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Does WiFi damage sperm?
A new study suggests that wireless signals could harm a man's fertility
Laptop WiFi signals send off radiation that may be killing off sperm, according to a new study.
Laptop WiFi signals send off radiation that may be killing off sperm, according to a new study.
Tetra Images/Corbis
M

en could be jeopardizing their future children every time they rest a WiFi-equipped laptop on their lap. New research, published in the journal Fertility and Sterility, suggests that prolonged exposure to wireless internet signals may have the nasty side effect of killing sperm. Here's what scientists found:

How was the test conducted?
Researchers placed semen samples from 29 healthy men under a laptop connected to the Internet via WiFi, then hit download. To make sure that any changes weren't the result of the heat generated by the computer, they also put a control group of sperm samples under a laptop that was on, but not wirelessly connected.

And what happened?
After four hours, 25 percent of the sperm exposed to WiFi stopped moving, and 9 percent showed DNA damage. In contrast, the control group had 14 percent stop moving, with only 3 percent of cells showing evidence of DNA damage.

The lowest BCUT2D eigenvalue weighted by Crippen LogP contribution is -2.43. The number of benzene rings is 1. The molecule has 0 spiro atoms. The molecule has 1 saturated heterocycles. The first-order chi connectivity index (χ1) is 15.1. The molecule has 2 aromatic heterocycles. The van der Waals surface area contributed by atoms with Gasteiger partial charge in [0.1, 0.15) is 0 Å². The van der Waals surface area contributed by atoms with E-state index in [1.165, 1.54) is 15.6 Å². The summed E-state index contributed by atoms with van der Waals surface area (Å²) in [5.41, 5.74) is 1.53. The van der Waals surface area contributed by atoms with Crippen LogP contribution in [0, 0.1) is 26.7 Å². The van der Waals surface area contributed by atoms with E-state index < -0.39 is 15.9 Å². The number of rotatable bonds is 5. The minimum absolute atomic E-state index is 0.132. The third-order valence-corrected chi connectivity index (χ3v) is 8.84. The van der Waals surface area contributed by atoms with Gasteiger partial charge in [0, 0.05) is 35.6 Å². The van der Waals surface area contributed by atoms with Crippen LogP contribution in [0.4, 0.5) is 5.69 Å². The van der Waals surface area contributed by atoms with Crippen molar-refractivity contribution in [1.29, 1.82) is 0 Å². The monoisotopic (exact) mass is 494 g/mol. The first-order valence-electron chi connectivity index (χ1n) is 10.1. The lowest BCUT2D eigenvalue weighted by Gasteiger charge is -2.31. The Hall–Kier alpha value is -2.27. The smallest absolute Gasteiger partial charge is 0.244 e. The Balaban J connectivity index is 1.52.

Why did WiFi kill the semen?
The culprit is likely electromagnetic radiation from the WiFi signal, although we should be "cautious to infer" a direct link, says one fertility expert. While the experiment was "well conducted," sperm that's already been ejaculated is "particularly sensitive to many factors" because "they don't have the protection of other cells" once outside the body.

So what should men do?
For now, it's best to exercise caution and keep computers off the lap — last year, similar research demonstrated that the hot underside of laptops also killed off sperm cells. "So between the heat and the radiation from today's electronic devices," says Frederik Joelving at Reuters, "testicles would seem to be hard-pressed."

Sources: BBC NewsMedical News TodayReuters

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